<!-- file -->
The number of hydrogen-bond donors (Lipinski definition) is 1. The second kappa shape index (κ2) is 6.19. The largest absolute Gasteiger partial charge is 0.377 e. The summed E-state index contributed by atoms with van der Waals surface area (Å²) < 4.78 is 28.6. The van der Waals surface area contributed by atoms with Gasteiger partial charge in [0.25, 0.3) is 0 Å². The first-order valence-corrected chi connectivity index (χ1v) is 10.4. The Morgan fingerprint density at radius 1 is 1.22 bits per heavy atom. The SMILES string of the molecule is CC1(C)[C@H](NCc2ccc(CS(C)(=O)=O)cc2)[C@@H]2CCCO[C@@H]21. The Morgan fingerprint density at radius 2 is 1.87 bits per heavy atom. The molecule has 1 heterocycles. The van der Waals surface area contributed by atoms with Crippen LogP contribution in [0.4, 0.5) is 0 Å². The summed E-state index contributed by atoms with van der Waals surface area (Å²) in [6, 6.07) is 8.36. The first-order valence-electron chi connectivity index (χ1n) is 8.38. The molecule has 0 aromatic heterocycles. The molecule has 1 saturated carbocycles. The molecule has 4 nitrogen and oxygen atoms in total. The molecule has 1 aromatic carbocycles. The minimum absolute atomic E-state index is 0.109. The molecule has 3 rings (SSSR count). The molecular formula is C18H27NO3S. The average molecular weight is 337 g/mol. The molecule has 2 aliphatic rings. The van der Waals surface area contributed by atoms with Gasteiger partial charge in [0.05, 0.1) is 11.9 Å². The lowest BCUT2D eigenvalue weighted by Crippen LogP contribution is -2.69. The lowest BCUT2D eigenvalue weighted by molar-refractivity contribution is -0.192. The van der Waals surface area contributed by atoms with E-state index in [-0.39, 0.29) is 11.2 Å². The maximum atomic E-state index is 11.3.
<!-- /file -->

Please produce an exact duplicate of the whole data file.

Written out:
The number of hydrogen-bond donors (Lipinski definition) is 1. The second kappa shape index (κ2) is 6.19. The largest absolute Gasteiger partial charge is 0.377 e. The summed E-state index contributed by atoms with van der Waals surface area (Å²) < 4.78 is 28.6. The van der Waals surface area contributed by atoms with Gasteiger partial charge in [0.25, 0.3) is 0 Å². The first-order valence-corrected chi connectivity index (χ1v) is 10.4. The Morgan fingerprint density at radius 1 is 1.22 bits per heavy atom. The SMILES string of the molecule is CC1(C)[C@H](NCc2ccc(CS(C)(=O)=O)cc2)[C@@H]2CCCO[C@@H]21. The Morgan fingerprint density at radius 2 is 1.87 bits per heavy atom. The molecule has 1 heterocycles. The van der Waals surface area contributed by atoms with Crippen LogP contribution in [0.4, 0.5) is 0 Å². The summed E-state index contributed by atoms with van der Waals surface area (Å²) in [6, 6.07) is 8.36. The first-order valence-electron chi connectivity index (χ1n) is 8.38. The molecule has 0 aromatic heterocycles. The molecule has 1 saturated carbocycles. The molecule has 4 nitrogen and oxygen atoms in total. The molecule has 1 aromatic carbocycles. The minimum absolute atomic E-state index is 0.109. The molecule has 3 rings (SSSR count). The molecular formula is C18H27NO3S. The average molecular weight is 337 g/mol. The molecule has 2 aliphatic rings. The van der Waals surface area contributed by atoms with Gasteiger partial charge in [0.05, 0.1) is 11.9 Å². The lowest BCUT2D eigenvalue weighted by Crippen LogP contribution is -2.69. The lowest BCUT2D eigenvalue weighted by molar-refractivity contribution is -0.192. The van der Waals surface area contributed by atoms with E-state index in [-0.39, 0.29) is 11.2 Å². The maximum atomic E-state index is 11.3.